Everyone's favorite particle smasher, the Large Hadron Collider (LHC) has almost reached 1.9 Kelvin (-465F), colder than deep space. Never before has a physics experiment so enormous and complex been operated at such extremely low temperatures.
It contains 7,000 magnets that will be maintained at colder than space temperatures using liquid helium, in order to make them superconducting. The magnets are arranged in a ring that runs through the underground tunnel.
Cooling the Collider is a process that takes a couple of weeks, and that's only if everything goes as planned. If a sector has to be brought back up to room temperature for inspection and repairs and then recooled, the project is setback for months. Of the LHC's eight sectors, six are at temperatures between 4.5 and 1.9 kelvin.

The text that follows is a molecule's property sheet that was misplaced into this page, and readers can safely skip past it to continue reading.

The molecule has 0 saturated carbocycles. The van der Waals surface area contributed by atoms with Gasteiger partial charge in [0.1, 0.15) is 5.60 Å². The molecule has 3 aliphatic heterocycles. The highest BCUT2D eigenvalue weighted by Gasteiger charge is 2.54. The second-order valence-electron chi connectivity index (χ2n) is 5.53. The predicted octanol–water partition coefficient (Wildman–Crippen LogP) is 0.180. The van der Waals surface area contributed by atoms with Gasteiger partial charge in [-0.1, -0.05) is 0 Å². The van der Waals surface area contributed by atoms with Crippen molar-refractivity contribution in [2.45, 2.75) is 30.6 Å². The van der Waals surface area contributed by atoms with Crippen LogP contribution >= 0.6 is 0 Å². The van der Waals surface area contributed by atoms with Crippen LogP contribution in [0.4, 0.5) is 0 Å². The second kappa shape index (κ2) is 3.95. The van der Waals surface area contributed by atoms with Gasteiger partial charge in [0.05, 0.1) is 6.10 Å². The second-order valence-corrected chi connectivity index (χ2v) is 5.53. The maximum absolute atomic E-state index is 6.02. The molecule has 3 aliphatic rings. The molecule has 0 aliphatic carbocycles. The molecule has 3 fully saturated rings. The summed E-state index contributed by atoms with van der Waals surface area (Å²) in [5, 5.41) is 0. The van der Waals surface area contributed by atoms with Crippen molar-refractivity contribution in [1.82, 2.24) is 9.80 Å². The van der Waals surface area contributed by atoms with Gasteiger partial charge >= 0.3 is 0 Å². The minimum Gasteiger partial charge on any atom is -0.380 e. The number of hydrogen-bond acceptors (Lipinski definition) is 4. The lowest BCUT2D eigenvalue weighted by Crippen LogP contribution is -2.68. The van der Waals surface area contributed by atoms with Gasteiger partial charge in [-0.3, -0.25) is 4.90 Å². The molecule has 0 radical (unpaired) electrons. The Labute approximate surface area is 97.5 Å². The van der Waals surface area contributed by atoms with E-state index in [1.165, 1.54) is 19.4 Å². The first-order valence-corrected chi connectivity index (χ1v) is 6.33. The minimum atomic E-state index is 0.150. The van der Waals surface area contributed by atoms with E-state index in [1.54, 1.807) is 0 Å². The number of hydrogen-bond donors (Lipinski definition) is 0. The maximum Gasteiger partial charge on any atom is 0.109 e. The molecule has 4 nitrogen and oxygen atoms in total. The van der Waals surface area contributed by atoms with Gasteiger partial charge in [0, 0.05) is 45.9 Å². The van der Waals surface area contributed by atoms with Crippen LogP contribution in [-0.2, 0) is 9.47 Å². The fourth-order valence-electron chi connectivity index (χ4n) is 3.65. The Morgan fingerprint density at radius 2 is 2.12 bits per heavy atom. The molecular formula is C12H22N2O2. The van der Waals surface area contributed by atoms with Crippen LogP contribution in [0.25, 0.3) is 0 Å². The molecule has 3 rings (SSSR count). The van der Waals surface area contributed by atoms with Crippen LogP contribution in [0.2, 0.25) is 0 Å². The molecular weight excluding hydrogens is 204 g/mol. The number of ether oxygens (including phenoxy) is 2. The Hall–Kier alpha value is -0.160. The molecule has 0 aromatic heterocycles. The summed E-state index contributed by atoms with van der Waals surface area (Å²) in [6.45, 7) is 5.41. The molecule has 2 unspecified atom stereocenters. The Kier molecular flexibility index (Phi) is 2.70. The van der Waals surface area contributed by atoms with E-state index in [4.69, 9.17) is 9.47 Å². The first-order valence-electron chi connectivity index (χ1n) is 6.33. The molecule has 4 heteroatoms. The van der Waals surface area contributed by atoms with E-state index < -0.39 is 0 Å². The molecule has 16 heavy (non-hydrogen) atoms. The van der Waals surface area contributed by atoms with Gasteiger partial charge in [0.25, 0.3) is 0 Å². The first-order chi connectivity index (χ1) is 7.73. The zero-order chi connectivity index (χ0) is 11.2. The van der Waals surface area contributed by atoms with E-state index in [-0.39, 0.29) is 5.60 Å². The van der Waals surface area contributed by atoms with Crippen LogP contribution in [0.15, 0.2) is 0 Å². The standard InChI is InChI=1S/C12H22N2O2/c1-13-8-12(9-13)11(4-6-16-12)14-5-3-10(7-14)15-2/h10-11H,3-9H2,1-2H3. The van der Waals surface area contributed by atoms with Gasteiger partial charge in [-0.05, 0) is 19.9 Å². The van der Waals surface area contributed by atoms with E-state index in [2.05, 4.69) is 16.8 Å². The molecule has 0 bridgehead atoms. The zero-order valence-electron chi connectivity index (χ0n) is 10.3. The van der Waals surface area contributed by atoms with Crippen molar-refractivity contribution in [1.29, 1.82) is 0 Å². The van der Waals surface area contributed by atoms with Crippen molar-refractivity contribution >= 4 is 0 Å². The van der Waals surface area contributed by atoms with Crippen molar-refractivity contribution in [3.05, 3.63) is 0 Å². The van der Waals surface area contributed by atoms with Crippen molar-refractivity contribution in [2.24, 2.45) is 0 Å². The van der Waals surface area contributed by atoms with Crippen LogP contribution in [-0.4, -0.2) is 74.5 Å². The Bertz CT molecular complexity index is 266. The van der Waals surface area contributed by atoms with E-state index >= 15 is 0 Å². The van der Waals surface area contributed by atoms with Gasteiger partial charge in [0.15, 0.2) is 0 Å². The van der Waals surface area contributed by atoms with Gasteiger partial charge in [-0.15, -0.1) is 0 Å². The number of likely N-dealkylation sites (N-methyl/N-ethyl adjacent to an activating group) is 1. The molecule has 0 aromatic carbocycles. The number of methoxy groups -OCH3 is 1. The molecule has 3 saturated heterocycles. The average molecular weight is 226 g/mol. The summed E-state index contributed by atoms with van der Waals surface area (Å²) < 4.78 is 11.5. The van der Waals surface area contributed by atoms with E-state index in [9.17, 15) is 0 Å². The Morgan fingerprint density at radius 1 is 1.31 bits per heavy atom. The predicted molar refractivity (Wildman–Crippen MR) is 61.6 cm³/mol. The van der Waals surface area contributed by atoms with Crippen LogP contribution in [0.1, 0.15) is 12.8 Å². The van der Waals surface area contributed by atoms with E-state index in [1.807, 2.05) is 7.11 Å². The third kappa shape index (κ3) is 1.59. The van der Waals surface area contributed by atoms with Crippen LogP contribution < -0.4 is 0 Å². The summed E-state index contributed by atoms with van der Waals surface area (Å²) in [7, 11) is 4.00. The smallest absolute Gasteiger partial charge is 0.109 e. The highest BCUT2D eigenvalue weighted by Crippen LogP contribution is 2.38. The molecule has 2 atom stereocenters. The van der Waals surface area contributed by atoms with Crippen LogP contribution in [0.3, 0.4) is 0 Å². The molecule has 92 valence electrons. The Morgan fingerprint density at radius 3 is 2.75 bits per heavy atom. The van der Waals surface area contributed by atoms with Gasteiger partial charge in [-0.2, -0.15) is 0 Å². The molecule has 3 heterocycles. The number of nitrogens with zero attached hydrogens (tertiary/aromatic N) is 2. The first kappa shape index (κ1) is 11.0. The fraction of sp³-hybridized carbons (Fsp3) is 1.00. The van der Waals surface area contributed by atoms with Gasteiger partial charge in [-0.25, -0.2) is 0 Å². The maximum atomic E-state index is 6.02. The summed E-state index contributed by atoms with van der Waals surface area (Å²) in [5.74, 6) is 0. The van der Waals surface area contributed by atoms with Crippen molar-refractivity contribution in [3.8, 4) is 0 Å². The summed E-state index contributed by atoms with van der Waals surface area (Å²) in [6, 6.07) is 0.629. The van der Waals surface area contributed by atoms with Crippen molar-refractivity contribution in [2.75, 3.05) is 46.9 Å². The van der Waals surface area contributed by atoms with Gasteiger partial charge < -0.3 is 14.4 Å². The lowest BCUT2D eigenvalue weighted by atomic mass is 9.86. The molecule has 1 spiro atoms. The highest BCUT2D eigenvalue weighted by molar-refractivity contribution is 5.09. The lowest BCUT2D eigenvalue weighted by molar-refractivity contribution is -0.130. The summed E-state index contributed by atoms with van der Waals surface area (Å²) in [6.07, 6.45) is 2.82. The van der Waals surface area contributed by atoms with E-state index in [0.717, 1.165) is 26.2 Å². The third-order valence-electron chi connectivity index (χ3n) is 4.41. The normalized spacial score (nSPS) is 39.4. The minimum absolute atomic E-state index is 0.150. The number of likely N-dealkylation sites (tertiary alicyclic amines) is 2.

To put perspective on just how frigid these temperatures are, desolate regions of outer space are about 2.7 Kelvin. Two sectors are not cold enough to undergo electrical testing, and so their cooling equipment will be moved to an area that offers better protecttion against super fast colliding particles.
Spanning the border between Switzerland and France at about 100 m underground, the machine will mimick the conditions right after the Big Bang, when an extremely hot and dense universe underwent some cosmic explosion that created space and time as we know it today.
When up and running the LHC will excite clusters of protons to record-breaking high energies, and then smash them into each other 30 million times a second.
Among the particle debris left over from these collisions, scientists hope to find the Higgs boson ( you know, the "god particle"), and the particle that makes up the identity of dark matter.